What Price Says About You

(Thank you, Giphy)

Several years ago, a CEO whose company I had helped took me to lunch. We had barely spoken because I’d worked with his head of sales.

He said to me, “I owe you thanks. Because of you, I sold my company for life-changing money.”

I asked him how.

He said, “Before you came in, we weren’t winning enough business. Tough industry, very competitive. I told my head of sales to get some help. He called you.”

I asked him to elaborate.

He said, “He came back and said you were expensive. I told him to just pay you and if it didn’t work, we’d drop it.”

I groaned internally. I’d let his head of sales grind me down on pricing, because I wanted to work with them. We developed a great relationship, and they went onto a great outcome.

But I’d left money on the table. Money that wasn’t even a rounding error to them in the grand scheme.

I wish I could say that’s the only time I’ve made that mistake. But I’ve made it before.

Too often, we lack conviction in what we’re really worth. Sometimes our customers or clients know our value more than we do.

Don’t be afraid to ask for what you know you deserve. The worst they can say is “No.”

If you read these often, you know most of the material is geared toward helping you with the “How?”

Today, not so much. This is more about the “Why?”

Why you should consider raising your prices.

Chances are, you’ve thought about it. Wanted to do it. Maybe even tried it.

There’s usually hesitation around pushing prices up. If you’re not selling enough units at your current rate, what happens when you go higher?

(Thank you, Giphy)

Guess what? That fear isn’t unique to you or your industry.

Wherever I can, I push clients to raise prices. Not every industry can withstand this, but more can than do.

Yes, there are models built around the low-cost value prop. BCG pushed this without reserve in the 60s and 70s… and it worked for some businesses, but not all.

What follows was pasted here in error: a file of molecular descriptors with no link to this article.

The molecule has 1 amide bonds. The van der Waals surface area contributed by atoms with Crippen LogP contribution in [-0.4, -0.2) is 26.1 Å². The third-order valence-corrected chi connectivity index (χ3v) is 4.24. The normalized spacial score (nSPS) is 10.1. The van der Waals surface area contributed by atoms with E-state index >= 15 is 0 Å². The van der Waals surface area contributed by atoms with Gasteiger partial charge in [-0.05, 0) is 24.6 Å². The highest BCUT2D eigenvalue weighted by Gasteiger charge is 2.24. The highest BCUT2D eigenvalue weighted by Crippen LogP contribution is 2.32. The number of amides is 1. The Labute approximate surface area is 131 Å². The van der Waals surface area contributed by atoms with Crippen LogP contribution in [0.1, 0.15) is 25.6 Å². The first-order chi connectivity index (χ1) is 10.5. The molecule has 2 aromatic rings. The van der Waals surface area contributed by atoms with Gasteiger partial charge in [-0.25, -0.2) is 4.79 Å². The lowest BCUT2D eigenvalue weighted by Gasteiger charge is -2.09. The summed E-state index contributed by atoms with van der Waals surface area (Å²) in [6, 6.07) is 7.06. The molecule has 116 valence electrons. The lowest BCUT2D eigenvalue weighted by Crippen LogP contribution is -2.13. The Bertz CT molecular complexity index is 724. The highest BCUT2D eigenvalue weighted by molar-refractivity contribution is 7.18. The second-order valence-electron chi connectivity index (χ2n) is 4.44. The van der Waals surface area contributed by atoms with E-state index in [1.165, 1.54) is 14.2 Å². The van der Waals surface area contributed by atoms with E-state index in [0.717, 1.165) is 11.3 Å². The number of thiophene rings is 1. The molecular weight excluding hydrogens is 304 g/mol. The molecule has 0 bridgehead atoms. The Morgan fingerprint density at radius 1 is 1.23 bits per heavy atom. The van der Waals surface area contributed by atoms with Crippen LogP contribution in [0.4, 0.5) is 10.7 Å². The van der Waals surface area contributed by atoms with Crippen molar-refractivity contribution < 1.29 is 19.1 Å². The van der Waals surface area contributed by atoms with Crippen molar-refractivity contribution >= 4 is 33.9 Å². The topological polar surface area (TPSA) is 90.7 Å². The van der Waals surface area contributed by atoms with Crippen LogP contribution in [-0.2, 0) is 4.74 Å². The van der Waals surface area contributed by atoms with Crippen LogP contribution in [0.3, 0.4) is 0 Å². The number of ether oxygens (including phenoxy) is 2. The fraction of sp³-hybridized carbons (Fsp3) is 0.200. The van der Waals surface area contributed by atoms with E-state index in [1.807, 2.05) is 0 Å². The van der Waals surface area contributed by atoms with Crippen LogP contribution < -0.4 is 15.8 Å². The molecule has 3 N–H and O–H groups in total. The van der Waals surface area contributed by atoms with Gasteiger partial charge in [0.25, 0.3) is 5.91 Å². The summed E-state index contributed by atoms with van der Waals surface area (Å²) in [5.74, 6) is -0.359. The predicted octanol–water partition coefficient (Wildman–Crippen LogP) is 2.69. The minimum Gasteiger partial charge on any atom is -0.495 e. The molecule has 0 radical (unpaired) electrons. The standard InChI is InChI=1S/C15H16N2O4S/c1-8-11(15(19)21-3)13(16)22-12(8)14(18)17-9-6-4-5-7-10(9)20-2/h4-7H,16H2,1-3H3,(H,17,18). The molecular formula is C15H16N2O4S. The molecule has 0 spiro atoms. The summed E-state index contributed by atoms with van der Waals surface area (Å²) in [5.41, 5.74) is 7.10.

Because winning on price requires a defensible low cost structure internally, one your competition can’t replicate.

That often requires something proprietary that most businesses don’t have. Chances are, you don’t have it.

But about pricing higher.

Who would’ve thought people would pay $5 for coffee before Starbucks?

Or that people would pay $1 million per year to work with a coach before Tony Robbins?

Yes, they both built brands, but there are other examples of small businesses charging significant premiums. It usually involves establishing themselves as the go-to provider for a specific solution in a specific market.

But we’re not even talking about that (yet). We’re talking about small increases. 5%, 10%, 15%.

Increases that signal to your market that there’s something different about your solution.
And often, customers don’t shop or compare. Despite your fears that you’re priced too high.

(Thanks, YARN)

I recently worked with a professional services firm. We got their close rate up by 70%… and then increased prices. There was no drop off in closed-won business.


We’ve done it in software. My client had gone in with a penetration price (to win people…) and then tripled the price 2 years later. Very few customers complained.

Quickly – what would raising prices 10% (assuming the same amount of clients) do for your profitability?

If your fixed costs are covered, and you don’t have a heavy variable burden, an additional 10% falls to the bottom line.

What reasons might your CUSTOMERS have for you to raise your prices?

Consider this – as you grow your business, you need to make more investment. In people, technology, training, processes, marketing, business development, client retention, HR, and more.

None of these are getting cheaper. Everyone who can raise prices (for the most part).

That software company – they reinvested in growth. Better support, better functionality, better products for their customers. It’s a virtuous cycle.

(Thank you, ELGL)

And to feed that virtuous cycle, you need good people.

You likely pride yourself on what you deliver for customers. As you grow, you’re going to want to trust the people handling it.

And they’re not the cheapest. They’re raising their prices, too.

The more you can charge, literally, the better work you can do. Sales. Marketing. Customer service. Quality control. Engineering. Operations.

Which benefits your customers: better attention, better detail, better service, better outcomes….better reputation… better referrals… better customers… better outcomes.

The right customers will appreciate it. And pay you.

They’ll be happier, and so will you. Which leads to more of the right customers.

Consider it.

A very quick note on the “How?”

I work with a commodities trader. They’re truly in a price business.

Here’s what I’m teaching their traders.

There’s a difference between a customer asking, “What’s your price?” and “Do you have it?”

When we get to the latter question – if it’s even available – we have a different conversation, one where we can price for profit, not just volume.

It’s a mindset, a skill, and a posture. It changes the game.

Have questions on some of the “how?” Or questions on how to mitigate risk in increasing prices?

Shoot me a note.

P.S. The guy I talk to on pricing is Per Sjöfors.

Adam Boyd